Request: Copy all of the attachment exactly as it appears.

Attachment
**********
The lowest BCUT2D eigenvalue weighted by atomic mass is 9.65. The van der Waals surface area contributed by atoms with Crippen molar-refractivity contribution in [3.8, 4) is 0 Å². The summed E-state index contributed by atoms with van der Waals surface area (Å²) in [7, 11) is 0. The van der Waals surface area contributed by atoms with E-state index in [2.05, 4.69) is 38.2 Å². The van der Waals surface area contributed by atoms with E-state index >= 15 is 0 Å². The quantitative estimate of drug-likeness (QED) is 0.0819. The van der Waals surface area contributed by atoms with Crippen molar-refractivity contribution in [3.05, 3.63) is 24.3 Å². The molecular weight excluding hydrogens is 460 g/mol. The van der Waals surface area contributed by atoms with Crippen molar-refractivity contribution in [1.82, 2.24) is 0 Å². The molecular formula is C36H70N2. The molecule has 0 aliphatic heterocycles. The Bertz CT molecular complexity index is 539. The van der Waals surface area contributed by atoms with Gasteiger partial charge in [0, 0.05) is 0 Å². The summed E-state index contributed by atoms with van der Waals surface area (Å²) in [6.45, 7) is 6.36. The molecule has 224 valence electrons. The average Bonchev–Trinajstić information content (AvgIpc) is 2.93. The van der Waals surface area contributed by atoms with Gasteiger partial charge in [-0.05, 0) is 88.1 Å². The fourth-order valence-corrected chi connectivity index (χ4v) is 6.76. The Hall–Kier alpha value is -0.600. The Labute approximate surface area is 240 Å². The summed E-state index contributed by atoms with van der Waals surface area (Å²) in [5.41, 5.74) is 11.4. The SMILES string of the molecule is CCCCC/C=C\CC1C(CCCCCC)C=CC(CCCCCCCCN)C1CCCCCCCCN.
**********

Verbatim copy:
The lowest BCUT2D eigenvalue weighted by atomic mass is 9.65. The van der Waals surface area contributed by atoms with Crippen molar-refractivity contribution in [3.8, 4) is 0 Å². The summed E-state index contributed by atoms with van der Waals surface area (Å²) in [7, 11) is 0. The van der Waals surface area contributed by atoms with E-state index in [2.05, 4.69) is 38.2 Å². The van der Waals surface area contributed by atoms with E-state index >= 15 is 0 Å². The quantitative estimate of drug-likeness (QED) is 0.0819. The van der Waals surface area contributed by atoms with Crippen molar-refractivity contribution in [3.05, 3.63) is 24.3 Å². The molecular weight excluding hydrogens is 460 g/mol. The van der Waals surface area contributed by atoms with Crippen molar-refractivity contribution in [1.82, 2.24) is 0 Å². The molecular formula is C36H70N2. The molecule has 0 aliphatic heterocycles. The Bertz CT molecular complexity index is 539. The van der Waals surface area contributed by atoms with Gasteiger partial charge in [0, 0.05) is 0 Å². The summed E-state index contributed by atoms with van der Waals surface area (Å²) in [6.45, 7) is 6.36. The molecule has 224 valence electrons. The average Bonchev–Trinajstić information content (AvgIpc) is 2.93. The van der Waals surface area contributed by atoms with Gasteiger partial charge in [-0.05, 0) is 88.1 Å². The fourth-order valence-corrected chi connectivity index (χ4v) is 6.76. The Hall–Kier alpha value is -0.600. The Labute approximate surface area is 240 Å². The summed E-state index contributed by atoms with van der Waals surface area (Å²) in [5.41, 5.74) is 11.4. The SMILES string of the molecule is CCCCC/C=C\CC1C(CCCCCC)C=CC(CCCCCCCCN)C1CCCCCCCCN.